Medical Tourism in America

by Zaid Safiullah

There has been a sharp increase in the cost of health care in the U.S. over the past few years. Many Americans have sought alternatives to expensive medical treatments by going outside of the country and, consequently, medical tourism has gained popularity, its market growing 25 percent annually. So what is medical tourism, and what factors contribute to a decision to seek treatment abroad?

Medical tourism, in the broadest sense, refers to seeking health services outside one’s native country. The most common health services sought after abroad are cosmetic surgeries, dental procedures, cardiovascular operations and fertility solutions. These procedures are quite costly in the U.S. and have large out-of-pocket costs for the patient even after insurance coverage. According to the Healthcare Blue Book, the average cost of a routine coronary bypass surgery is $70,000. The out-of-pocket expense can be upwards of tens of thousands of dollars depending on the insurance provider. This huge expense propels patients to seek similar services abroad. In addition, patients may seek international medicine for novel treatments not available domestically, such as stem cell therapy. The countries most visited by cost-driven and procedure-driven medical tourists include: Brazil, Costa Rica, India, Korea and Malaysia. While searching for a destination, the patient must consider insurance coverage, quality-of-care and the rights of an international patient.

The medical tourist industry has spurred the growth of international insurance firms whose coverage extends to medical institutions in Europe and the Far East. Several pre-existing insurance providers, such as Cigna and Blue Cross Blue Shield, now offer coverage of international medical services. As medical tourism grows, so will competition in the international insurance market, likely resulting in more complete coverage for those seeking international medical treatment.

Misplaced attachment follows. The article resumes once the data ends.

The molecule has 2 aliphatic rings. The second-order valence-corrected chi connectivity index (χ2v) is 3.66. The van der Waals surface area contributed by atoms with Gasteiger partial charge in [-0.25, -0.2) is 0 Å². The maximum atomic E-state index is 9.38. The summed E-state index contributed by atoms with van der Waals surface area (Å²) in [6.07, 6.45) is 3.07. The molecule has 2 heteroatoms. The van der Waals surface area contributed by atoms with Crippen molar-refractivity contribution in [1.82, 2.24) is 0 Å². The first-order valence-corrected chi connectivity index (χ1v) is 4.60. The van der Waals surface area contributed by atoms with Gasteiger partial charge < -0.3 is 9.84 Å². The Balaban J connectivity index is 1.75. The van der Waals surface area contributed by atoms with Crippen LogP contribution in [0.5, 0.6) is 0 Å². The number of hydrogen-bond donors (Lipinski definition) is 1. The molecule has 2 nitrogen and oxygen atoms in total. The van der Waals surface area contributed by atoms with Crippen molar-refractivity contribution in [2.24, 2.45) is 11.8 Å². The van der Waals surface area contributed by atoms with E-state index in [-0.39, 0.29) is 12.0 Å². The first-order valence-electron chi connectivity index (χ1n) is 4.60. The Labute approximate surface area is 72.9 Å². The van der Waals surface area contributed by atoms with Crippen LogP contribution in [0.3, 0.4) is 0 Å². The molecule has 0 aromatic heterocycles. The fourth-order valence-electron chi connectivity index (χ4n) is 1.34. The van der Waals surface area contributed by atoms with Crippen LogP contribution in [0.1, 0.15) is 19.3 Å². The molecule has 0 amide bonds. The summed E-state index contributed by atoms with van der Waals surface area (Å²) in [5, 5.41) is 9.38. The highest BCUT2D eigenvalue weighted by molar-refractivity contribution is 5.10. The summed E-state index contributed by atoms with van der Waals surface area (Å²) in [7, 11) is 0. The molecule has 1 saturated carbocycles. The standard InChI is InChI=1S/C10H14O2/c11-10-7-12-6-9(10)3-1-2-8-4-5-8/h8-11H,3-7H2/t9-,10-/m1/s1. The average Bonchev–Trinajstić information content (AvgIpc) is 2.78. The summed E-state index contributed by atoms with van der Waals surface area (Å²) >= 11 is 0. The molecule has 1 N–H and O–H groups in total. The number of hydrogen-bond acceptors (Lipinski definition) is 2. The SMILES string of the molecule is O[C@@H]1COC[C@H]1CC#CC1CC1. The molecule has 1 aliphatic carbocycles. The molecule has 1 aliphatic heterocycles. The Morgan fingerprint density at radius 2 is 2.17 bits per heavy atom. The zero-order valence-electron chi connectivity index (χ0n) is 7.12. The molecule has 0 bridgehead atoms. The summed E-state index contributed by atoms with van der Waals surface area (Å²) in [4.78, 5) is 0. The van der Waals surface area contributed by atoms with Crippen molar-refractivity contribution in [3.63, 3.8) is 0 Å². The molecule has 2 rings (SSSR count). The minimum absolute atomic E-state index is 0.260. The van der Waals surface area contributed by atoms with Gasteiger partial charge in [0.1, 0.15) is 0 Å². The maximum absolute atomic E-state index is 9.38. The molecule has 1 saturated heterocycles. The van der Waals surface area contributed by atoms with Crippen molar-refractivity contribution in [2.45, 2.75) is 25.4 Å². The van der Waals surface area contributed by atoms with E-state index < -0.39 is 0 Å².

The company Patients Beyond Borders provides a network of resources for medical tourists seeking a destination. They offer a search tool making it possible to search by medical treatment, specific procedure, institution, or country. They also provide testimonials for many of their treatment destinations. However, all of the options available to the tourist raise the question of quality: how do medical tourists know which tourist destination is right for them?

The answer can be found in a foreign medical institution’s international accreditation. The international accreditation standards were established by the U.S. Joint Committee International (JCI) in 1999. In order for an international hospital to receive accreditation by the JCI, they must satisfy a long list of patient-centered and management-centered requirements that are outlined in the JCI’s annual publication. These requirements and standards are quite similar to those required for accreditation by medical hospitals and institutions in the United States. This system of international accreditation helps ensure high quality-of-care for patients going abroad for treatment and allows the patient to make an informed decision based on a standard comparable to a U.S. hospital.

Like any domestic medical treatment, there are similar risks involved with foreign medical procedures. Risks of malpractice and surgical complications exist no matter the location of the procedure; however, methods of compensation in light of an unfortunate event differ. In the U.S., patients are lawfully allowed to sue their physician due to malpractice and are also protected by information privacy laws passed by Congress. The absence of universal patient rights is the toughest challenge advocates of medical tourism are faced with today, and can be a deterrent to patients seeking medical treatment abroad. For example, countries like Malaysia, Brazil, and India operate under a different set of patient rights legislation, preventing a medical tourist from receiving fair compensation for malpractice as they would in the U.S. Third-world countries, like India, do not have laws yet to hold physicians liable nor do they have regulation of patient information similar to the U.S. Health Insurance Portability and Accountability Act (HIPAA). This places a greater burden on medical tourists to make sure their destinations have patient-friendly health care laws.

The decision to seek international medical services is undoubtedly risky. One must weigh the affordability of a procedure, the quality of care offered by a foreign institution and limited patients’ rights. The expanding medical tourism industry has spurred the growth of international insurance, and a vast array of resources is now available that can help a patient make the most informed decision in a global context.